The characteristics of Ravel's unique style are a fondness for a carefully constructed structure, clear rhythms, biting dissonance of closely adjacent notes, extended harmonies, and a preference for Hispanic elements and early dance forms.

This Pavane for the piano was first performed in 1902.  It was Ravel's breakthrough work.  It's enormous popularity and brisk sheet music sales led Ravel to eventually arrange the piece for orchestra.

In Ravel's own words, "Do not attach more importance to this title than it has.  This is not the funeral mourning for a girl who has just died, but the evocation of a Pavane which could have been danced by a small princess in the days of old, at the court of Spain."  Perhaps a more revealing title would have been "Pavane for a Princess from a Long Time Ago." 

(Homage, written on the death of Claude Debussy)
Manuel de Falla (1876 - 1944)

Manuel de Falla left his home town of Cadiz on the Atlantic seacoast of Spain to attend the conservatory in Madrid under the tutelage of Felipe Pedrell.  Along with being an accomplished pianist and composer, Pedrell was a highly influential, pioneering musicologist who advocated the use of folk music sources for the inspiration of art music compositions.  He also initiated a revived look at the largely forgotten heritage of Spanish Renaissance polyphony.  His long list of notable students included Albeniz and Granados. 

After winning two competitions for piano performance and opera composition in Madrid in 1905, de Falla left for Paris where he stayed for the next seven years.  He soon formed a close friendship with Paul Dukas and Claude Debussy.  They were both instrumental in fine tuning de Falla's orchestration skills. 

On the short list of true masterpieces in the classical guitar repertoire, this stunning miniature funeral march in the rhythm of a Habanera is especially revered.  It is a notable example of de Falla's very precise musical notation of articulation and dynamics.  Originally entitled "The Guitar!" (with "Homage for Claude Debussy" as a subtitle), it was written in Granada in 1920 fulfilling two requests of the composer. 

The renowned guitarist Miguel Llobet had been pursuing him for a piece for some time.  A newly founded journal, "La Musicale Review" wanted works for a Debussy memorial issue.  The piece appeared in that magazine alongside ten other musical tributes to Debussy, including works by Stravinsky, Ravel, Satie, and Bartok.  

In it we find quotes of Debussy's "La Soiree dans Grenade" and "Iberia".  Later de Falla orchestrated this piece and included it in a suite of four orchestral "Homenajes".  The suite also included pieces for the conductor Enrique Fernadez-Arbos, as well as his mentors and friends Dukas and Pedrell.  He conducted the premiere of this work in 1939.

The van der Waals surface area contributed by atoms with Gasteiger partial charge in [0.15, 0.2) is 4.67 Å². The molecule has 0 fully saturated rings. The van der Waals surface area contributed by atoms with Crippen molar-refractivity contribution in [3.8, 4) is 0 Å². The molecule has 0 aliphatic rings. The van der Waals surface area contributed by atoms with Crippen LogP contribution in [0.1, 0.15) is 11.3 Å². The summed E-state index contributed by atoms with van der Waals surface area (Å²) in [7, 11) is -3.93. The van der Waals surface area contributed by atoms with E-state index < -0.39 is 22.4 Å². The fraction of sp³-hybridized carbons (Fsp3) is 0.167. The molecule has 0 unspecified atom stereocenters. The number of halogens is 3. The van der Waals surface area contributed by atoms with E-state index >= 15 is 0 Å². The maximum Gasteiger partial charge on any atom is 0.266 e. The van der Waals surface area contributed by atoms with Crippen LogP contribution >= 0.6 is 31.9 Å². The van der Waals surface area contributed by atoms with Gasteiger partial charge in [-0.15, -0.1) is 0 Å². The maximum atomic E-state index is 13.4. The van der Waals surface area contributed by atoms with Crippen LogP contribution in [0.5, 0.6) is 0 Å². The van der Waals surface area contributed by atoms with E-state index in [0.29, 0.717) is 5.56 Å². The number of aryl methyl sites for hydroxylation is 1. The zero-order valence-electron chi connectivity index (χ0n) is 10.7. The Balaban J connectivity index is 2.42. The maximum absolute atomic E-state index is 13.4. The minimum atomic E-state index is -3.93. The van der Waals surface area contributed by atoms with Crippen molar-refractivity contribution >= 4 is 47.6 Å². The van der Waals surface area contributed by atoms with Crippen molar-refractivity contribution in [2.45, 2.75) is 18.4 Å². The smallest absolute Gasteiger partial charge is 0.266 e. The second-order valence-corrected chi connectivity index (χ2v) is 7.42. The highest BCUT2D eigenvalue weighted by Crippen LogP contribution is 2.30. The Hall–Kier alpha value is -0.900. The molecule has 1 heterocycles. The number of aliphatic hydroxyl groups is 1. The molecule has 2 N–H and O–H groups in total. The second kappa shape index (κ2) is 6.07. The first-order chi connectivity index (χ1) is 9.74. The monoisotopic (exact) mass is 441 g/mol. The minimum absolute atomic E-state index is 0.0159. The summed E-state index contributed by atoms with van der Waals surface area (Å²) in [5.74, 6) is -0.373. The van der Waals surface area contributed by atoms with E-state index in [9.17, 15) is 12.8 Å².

It unfortunately turned out to be his last public performance.  As Spain's civil war ended, the country was in shambles, and the winners were indebted to the Nazis.  Like many other Spaniards, de Falla left for Argentina were he remained until his death while World War II savaged Europe, and Franco exacted revenge on his defeated opponents.   


En los Trigales,  (In the Wheatfields)
Joaquin Rodrigo (1901 - 1999)

Joaquin Rodrigo is the composer of what has become the most frequently performed and recorded concerto in history.  The "Concierto de Aranjuez" for classical guitar and orchestra premiered in 1940 for guitar and orchestra.  It's one of the few classical works to attract interpreters from outside the genre.  Best known among them is Jazz trumpeter Miles Davis' rework of the piece for his successful recording "Sketches of Spain."

Rodrigo has also left us a large number of pieces for solo classical guitar.  This 1938 composition was eventually grouped with some other randomly written pieces to form a suite entitled "Por los Campos de Espana" in 1956.  It evokes the Spanish countryside in the region of Castilla la Vieja.

Diphtheria left Rodrigo blind at the age of three.  His early music studies were at the Conservatory in Valencia.  Following the well beaten path of his predecessors, he studied in Paris under the direction of Paul Dukas for five years.         


Mallorca,  (Opus 202)
Isaac Albeniz (1860 - 1909)

Issac Albeniz was a child prodigy performing on the piano at the age of four in Barcelona and at seven in Paris.  At thirteen he entered the Conservatory in Madrid.  His studies were soon interrupted for a multi-year journey that took him through North and South America.

After his return to Europe, he spent two years in Budapest studying with Franz Liszt.  By 1893 he had settled in Paris.  Here he was heavily influenced by Debussy, Faure, and the great French pedagogue (and composer), Vincent d'Indy.